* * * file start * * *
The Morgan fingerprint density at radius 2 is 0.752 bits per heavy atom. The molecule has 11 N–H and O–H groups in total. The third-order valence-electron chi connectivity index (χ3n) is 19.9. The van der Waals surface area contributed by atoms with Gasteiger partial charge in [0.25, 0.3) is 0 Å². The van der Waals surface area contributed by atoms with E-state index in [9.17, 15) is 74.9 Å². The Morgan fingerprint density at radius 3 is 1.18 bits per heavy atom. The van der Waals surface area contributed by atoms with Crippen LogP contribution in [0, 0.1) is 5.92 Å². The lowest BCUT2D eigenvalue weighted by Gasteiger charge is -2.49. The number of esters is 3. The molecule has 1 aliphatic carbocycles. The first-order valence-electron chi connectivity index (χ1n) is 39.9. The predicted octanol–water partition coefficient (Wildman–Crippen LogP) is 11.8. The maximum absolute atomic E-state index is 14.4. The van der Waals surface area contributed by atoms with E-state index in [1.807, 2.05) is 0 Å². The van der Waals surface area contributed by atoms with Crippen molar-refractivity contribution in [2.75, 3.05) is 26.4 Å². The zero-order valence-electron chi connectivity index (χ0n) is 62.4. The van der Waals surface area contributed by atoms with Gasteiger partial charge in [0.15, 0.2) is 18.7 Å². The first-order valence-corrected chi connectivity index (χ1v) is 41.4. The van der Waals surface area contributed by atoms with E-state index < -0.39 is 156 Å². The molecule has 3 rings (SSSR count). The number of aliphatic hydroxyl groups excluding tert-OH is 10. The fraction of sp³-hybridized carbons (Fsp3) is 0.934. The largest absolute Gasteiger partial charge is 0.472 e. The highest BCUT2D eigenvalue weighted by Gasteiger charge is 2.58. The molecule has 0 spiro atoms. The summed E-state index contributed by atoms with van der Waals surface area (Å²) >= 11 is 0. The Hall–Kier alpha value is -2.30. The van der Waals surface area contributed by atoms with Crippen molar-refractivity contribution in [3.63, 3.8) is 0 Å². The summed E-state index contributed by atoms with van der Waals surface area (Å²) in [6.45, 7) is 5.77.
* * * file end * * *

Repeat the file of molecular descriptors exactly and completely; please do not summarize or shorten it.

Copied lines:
The Morgan fingerprint density at radius 2 is 0.752 bits per heavy atom. The molecule has 11 N–H and O–H groups in total. The third-order valence-electron chi connectivity index (χ3n) is 19.9. The van der Waals surface area contributed by atoms with Gasteiger partial charge in [0.25, 0.3) is 0 Å². The van der Waals surface area contributed by atoms with E-state index in [9.17, 15) is 74.9 Å². The Morgan fingerprint density at radius 3 is 1.18 bits per heavy atom. The van der Waals surface area contributed by atoms with Crippen LogP contribution in [0, 0.1) is 5.92 Å². The lowest BCUT2D eigenvalue weighted by Gasteiger charge is -2.49. The number of esters is 3. The molecule has 1 aliphatic carbocycles. The first-order valence-electron chi connectivity index (χ1n) is 39.9. The predicted octanol–water partition coefficient (Wildman–Crippen LogP) is 11.8. The maximum absolute atomic E-state index is 14.4. The van der Waals surface area contributed by atoms with E-state index in [1.807, 2.05) is 0 Å². The van der Waals surface area contributed by atoms with Crippen molar-refractivity contribution in [2.75, 3.05) is 26.4 Å². The zero-order valence-electron chi connectivity index (χ0n) is 62.4. The van der Waals surface area contributed by atoms with Gasteiger partial charge in [0.15, 0.2) is 18.7 Å². The first-order valence-corrected chi connectivity index (χ1v) is 41.4. The van der Waals surface area contributed by atoms with E-state index < -0.39 is 156 Å². The molecule has 3 rings (SSSR count). The number of aliphatic hydroxyl groups excluding tert-OH is 10. The fraction of sp³-hybridized carbons (Fsp3) is 0.934. The largest absolute Gasteiger partial charge is 0.472 e. The highest BCUT2D eigenvalue weighted by Gasteiger charge is 2.58. The molecule has 0 spiro atoms. The summed E-state index contributed by atoms with van der Waals surface area (Å²) >= 11 is 0. The Hall–Kier alpha value is -2.30. The van der Waals surface area contributed by atoms with Crippen molar-refractivity contribution in [3.63, 3.8) is 0 Å². The summed E-state index contributed by atoms with van der Waals surface area (Å²) in [6.45, 7) is 5.77.